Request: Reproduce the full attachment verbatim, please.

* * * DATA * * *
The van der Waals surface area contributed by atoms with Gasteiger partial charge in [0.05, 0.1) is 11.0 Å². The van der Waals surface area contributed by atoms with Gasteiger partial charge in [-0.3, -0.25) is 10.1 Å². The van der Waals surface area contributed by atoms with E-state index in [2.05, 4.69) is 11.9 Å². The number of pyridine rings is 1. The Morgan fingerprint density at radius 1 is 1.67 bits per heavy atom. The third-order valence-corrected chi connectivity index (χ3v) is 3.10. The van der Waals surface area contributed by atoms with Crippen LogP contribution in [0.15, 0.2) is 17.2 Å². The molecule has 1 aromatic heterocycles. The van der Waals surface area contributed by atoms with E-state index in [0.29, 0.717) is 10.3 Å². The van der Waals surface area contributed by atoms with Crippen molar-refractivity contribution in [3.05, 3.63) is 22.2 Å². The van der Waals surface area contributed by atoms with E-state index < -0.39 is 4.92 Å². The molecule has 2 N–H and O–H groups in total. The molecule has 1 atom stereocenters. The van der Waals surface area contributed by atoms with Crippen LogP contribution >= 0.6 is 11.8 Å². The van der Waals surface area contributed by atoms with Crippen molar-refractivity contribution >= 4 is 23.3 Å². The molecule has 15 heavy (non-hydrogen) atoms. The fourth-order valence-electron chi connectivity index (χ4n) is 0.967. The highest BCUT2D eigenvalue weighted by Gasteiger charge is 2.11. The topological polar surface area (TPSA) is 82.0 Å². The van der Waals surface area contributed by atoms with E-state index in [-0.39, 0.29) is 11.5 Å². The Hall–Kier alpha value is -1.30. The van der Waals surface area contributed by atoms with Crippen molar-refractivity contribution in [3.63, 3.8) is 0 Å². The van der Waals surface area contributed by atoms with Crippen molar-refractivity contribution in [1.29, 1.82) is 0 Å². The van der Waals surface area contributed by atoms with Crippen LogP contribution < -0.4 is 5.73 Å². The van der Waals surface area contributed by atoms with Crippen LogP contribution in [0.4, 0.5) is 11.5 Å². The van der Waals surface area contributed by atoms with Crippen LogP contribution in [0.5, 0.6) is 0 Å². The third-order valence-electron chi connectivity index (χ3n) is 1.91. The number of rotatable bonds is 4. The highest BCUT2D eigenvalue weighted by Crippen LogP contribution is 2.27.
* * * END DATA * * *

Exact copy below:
The van der Waals surface area contributed by atoms with Gasteiger partial charge in [0.05, 0.1) is 11.0 Å². The van der Waals surface area contributed by atoms with Gasteiger partial charge in [-0.3, -0.25) is 10.1 Å². The van der Waals surface area contributed by atoms with E-state index in [2.05, 4.69) is 11.9 Å². The number of pyridine rings is 1. The Morgan fingerprint density at radius 1 is 1.67 bits per heavy atom. The third-order valence-corrected chi connectivity index (χ3v) is 3.10. The van der Waals surface area contributed by atoms with Crippen LogP contribution in [0.15, 0.2) is 17.2 Å². The molecule has 1 aromatic heterocycles. The van der Waals surface area contributed by atoms with E-state index in [0.29, 0.717) is 10.3 Å². The van der Waals surface area contributed by atoms with Crippen molar-refractivity contribution in [3.05, 3.63) is 22.2 Å². The van der Waals surface area contributed by atoms with E-state index < -0.39 is 4.92 Å². The molecule has 2 N–H and O–H groups in total. The molecule has 1 atom stereocenters. The van der Waals surface area contributed by atoms with Crippen LogP contribution >= 0.6 is 11.8 Å². The van der Waals surface area contributed by atoms with Crippen molar-refractivity contribution >= 4 is 23.3 Å². The molecule has 15 heavy (non-hydrogen) atoms. The fourth-order valence-electron chi connectivity index (χ4n) is 0.967. The highest BCUT2D eigenvalue weighted by Gasteiger charge is 2.11. The topological polar surface area (TPSA) is 82.0 Å². The van der Waals surface area contributed by atoms with E-state index in [-0.39, 0.29) is 11.5 Å². The Hall–Kier alpha value is -1.30. The van der Waals surface area contributed by atoms with Crippen molar-refractivity contribution in [3.63, 3.8) is 0 Å². The van der Waals surface area contributed by atoms with Crippen molar-refractivity contribution in [1.29, 1.82) is 0 Å². The van der Waals surface area contributed by atoms with Crippen LogP contribution < -0.4 is 5.73 Å². The van der Waals surface area contributed by atoms with Crippen LogP contribution in [0.4, 0.5) is 11.5 Å². The van der Waals surface area contributed by atoms with Crippen LogP contribution in [0.5, 0.6) is 0 Å². The third-order valence-electron chi connectivity index (χ3n) is 1.91. The number of rotatable bonds is 4. The highest BCUT2D eigenvalue weighted by Crippen LogP contribution is 2.27.